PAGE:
It's a 40-minute boat ride from the Cape Town harbor. A group of Minnesota Orchestra musicians, some who had come straight from the airport, bundled up on a bright but cool day and stared across the water to Robben Island.
It's a beautiful but infamous spot. The Dutch East India Company began using it as a prison more than 300 years ago. It was home to a leper colony for a while, and an asylum. But it is perhaps most famous for one inmate: Nelson Mandela.
In 1964, a South African court sentenced Mandela to life imprisonment after being found guilty of treason for his activities with the African National Congress. The white minority apartheid government saw him as a terrorist. He and political allies saw themselves as freedom fighters. After the guilty verdict, guards took Mandela straight to Robben Island, where he remained until 1982.
The Minnesota Orchestra began its two-week, five-city tour of South Africa Wednesday, as part of a yearlong celebration of the centennial of Mandela's birth. Nearly a third of the orchestra's musicians visited the prison where the ruling white minority imprisoned Mandela for 18 years.
The musicians climbed onto a bus and began driving around the island. They learned the island's history, and about life in prison under apartheid.
Under the race-based regulations, black prisoners were forced to wear short pants, but Indian inmates were allowed to wear long pants. Even the prison food depended on your race: Black inmates weren't given bread, because someone decided it was culturally inappropriate.
The guards imposed strict discipline, and the prisoners could be thrown in solitary for the smallest infractions.
Much of their time was spent breaking rocks, first in the prison yard, and then later in a nearby limestone quarry. The bus stopped by the quarry and the guide pointed out that Mandela and his fellow prisoners had worked there for years. Many of them were to take important roles in government when apartheid fell.
"The apartheid government openly said they were somewhat surprised [at] how prepared the guys were that were locked up for years for the negotiating process," he said. "And I thought to myself, 'You were surprised? You kept all the masterminds locked up in one section of the prison. What do you think they were talking about?'"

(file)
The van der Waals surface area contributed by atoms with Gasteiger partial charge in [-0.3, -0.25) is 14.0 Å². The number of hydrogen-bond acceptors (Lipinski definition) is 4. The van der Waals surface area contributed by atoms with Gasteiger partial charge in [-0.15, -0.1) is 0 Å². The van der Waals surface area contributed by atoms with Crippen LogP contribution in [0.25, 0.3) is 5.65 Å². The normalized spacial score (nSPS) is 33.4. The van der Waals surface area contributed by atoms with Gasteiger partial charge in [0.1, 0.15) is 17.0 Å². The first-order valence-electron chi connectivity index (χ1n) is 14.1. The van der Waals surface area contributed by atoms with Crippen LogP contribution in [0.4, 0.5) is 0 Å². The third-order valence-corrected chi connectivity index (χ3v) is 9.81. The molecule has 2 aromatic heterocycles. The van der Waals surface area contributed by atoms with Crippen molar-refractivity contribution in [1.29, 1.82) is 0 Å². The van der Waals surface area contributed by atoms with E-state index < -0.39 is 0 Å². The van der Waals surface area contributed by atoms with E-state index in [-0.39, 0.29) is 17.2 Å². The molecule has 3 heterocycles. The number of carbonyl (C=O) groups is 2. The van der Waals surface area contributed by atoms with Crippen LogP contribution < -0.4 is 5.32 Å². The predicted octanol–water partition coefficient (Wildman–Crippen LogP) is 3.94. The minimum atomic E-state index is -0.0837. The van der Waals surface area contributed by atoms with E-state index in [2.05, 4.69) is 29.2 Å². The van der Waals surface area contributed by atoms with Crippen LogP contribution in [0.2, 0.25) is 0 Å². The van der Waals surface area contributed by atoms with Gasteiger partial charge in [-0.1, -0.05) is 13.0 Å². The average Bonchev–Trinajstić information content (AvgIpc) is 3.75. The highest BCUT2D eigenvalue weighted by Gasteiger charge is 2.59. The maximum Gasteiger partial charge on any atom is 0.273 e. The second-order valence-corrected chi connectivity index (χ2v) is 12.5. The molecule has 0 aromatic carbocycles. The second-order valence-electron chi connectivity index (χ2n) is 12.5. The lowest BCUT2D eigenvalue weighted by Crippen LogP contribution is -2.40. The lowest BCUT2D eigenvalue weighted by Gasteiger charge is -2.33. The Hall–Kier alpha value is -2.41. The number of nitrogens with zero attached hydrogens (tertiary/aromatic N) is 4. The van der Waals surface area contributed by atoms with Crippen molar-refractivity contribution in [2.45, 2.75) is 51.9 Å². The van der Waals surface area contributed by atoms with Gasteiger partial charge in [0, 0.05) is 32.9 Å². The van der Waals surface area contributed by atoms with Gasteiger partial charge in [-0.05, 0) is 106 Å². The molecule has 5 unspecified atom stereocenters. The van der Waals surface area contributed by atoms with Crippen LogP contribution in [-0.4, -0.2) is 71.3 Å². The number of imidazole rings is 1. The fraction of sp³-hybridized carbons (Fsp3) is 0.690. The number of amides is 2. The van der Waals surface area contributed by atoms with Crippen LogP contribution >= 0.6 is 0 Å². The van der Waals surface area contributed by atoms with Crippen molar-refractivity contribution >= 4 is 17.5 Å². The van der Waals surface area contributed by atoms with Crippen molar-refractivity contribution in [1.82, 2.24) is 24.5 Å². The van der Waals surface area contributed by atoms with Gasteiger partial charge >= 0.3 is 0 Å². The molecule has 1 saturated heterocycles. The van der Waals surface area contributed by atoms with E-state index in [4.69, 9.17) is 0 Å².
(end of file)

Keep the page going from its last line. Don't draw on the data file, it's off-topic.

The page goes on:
The group's second guide was Derrick Basson. He was a political prisoner who served five years on Robben Island. He walked the group through the block where Mandela was held.
In his autobiography, "Long Walk to Freedom," Mandela wrote how his cell was so small his head and feet touched the opposite walls when he laid down. The cell is tiny, and pretty much as bare as it was for the 18 years that Mandela lived there.
Orchestra flautist Wendy Williams said the visit to Robben Island deepens the orchestra's experience of playing "Harmonia Ubuntu," the piece based on Mandela's writing and speeches that was commissioned for the tour.
"It was incredibly moving to be in the hall with the rooms of the men who gave their very lives to fight for the end of apartheid," she said. "It felt like a very sacred space."
Violist Sam Bergman remembers being in junior high when Mandela was released from prison in February 1990. Just a few years later, Mandela became South Africa's first democratically elected president. Bergman said the visit to the island gave him a new understanding of that piece of history he watched from afar.
"It's obviously wonderful for us to be here playing music," he said. "But I don't know. For me it's not even that this puts music in perspective. This puts life in perspective."
The musicians will take that perspective with them over the next few days as they meet and rehearse with local music students, and then play their first concert of the tour Friday.
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